This year, I want to take a different approach to Heart Health. What does Heart Health Month entail? Usually, it’s a month of reducing heart disease by smoking cessation, eating heart healthy foods, getting exercise, and reducing stress. I want to focus on meditation.

Meditation has been shown to decrease blood pressure, decrease depression and anxiety, improve sleep, reduce stress, improve focus and concentration, help with cravings and addictions, and according to a recent study in the American Heart Association Journal Circulation, improve blood flow to the heart and reduce mortality risk from heart disease.

We’ve had some great wellness speakers at Rakta this year including Jennifer Meister and Dr. Kristen Race. Dr. Race introduced a very simple and effective breath-based meditation technique that only takes 3-5 minutes a day. This breath-based technique was part of a lecture on overcoming obstacles in breaking and creating habits. During any meditation, we improve the function of our prefrontal cortex in the brain. The prefrontal cortex is responsible for planning, decision-making, moderating social behavior, and keeping our reptilian (impulsive) brain in check.

Studies support meditating during the day if you’re having a hard time sleeping at night. Just as one style of yoga doesn’t appeal to everyone, there are also lots of ways to meditate. Some people like going to a community guided meditation, others prefer an app on their phone. Some people choose a specific seated position and incorporate chanting, mantras, or certain hand gestures (mudras). It really doesn’t matter how you meditate, just that you do it.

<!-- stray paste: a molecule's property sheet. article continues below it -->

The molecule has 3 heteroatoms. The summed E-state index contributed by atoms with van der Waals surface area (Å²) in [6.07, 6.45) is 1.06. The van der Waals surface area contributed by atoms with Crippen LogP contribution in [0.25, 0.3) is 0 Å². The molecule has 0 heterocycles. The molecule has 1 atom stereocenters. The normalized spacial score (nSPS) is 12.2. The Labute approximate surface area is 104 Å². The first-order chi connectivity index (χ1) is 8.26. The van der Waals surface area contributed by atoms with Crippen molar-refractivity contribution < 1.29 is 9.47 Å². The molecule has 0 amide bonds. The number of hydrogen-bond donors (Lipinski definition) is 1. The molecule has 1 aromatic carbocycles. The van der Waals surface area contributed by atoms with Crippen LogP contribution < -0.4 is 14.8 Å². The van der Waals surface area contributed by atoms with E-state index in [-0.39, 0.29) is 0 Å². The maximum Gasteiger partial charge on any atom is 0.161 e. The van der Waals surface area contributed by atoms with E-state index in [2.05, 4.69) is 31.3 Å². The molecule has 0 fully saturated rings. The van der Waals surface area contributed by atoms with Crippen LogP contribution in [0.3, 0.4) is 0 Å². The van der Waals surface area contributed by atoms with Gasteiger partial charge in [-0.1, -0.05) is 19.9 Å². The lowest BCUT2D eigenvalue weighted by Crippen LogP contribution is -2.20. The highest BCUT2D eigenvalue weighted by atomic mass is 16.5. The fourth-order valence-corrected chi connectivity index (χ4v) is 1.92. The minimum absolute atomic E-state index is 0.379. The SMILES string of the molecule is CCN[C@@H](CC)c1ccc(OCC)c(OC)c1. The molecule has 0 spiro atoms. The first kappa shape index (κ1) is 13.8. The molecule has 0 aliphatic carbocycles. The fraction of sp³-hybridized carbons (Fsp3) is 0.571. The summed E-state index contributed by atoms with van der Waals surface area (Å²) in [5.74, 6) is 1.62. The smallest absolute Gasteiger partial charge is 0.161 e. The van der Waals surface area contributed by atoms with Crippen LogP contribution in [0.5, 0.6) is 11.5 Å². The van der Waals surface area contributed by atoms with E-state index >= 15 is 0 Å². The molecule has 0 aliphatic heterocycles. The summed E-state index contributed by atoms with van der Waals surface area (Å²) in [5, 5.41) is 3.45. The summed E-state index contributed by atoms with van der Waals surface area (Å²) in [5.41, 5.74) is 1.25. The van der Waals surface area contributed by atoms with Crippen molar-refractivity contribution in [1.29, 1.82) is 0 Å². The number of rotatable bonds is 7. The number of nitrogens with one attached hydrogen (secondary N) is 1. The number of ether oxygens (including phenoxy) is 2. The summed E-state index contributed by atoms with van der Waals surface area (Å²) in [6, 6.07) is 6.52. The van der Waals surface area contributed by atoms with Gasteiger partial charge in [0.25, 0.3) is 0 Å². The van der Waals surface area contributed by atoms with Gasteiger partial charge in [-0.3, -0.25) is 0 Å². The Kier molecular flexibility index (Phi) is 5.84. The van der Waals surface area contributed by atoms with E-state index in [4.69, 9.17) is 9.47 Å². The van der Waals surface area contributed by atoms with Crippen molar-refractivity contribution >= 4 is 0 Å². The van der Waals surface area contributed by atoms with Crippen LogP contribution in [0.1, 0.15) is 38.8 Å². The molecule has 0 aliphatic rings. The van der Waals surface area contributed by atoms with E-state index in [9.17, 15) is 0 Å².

What are the obstacles that prevent us from meditating? Most often, I hear people say: “I don’t have time.” If you fall into that category, try replacing one time a day that you typically spend scrolling through Instagram, Snapchat, Facebook, or emails with 3-5 minutes of meditation. Often I turn to social media as an escape—I’m overwhelmed and just want to check out for a few minutes. Meditation is a great way to improve energy, clarity, and focus, and even though funny animal videos and cute animal pictures are so super funny and cute, they can wait.

Another comment I often hear is: “I can’t meditate, my mind is too busy.” Thanks to modern society, we ALL have monkey minds that are continually bombarded by everyday responsibilities as well as the pressure to multi-task and achieve. Allowing your mind to free form wander with gentle reminders to come back to the breath or a certain word (mantra) starts to create space between thoughts.

At a wellness conference I attended last June, I took meditation classes by Light Watkins, author of Bliss More: How to Succeed in Meditation Without Really Trying. He presented a great analogy for the brain during meditation. Imagine your brain is a toddler let loose in your kitchen. All the drawers and closets have been opened and explored, and maybe things are pulled out and moved around. That’s the brain during meditation. Let it wander and explore without expectation or judgment of the experience.

We’ll be kicking off our February 10th through May 1st Meditation Challenge during our only Sunday Free Wellness meeting this month on February 10th at 3pm. Come learn more about the power of meditation, connect with an accountability partner, pick up easy meditation techniques to use at home, and take care of your heart!

In light and love,

Sandy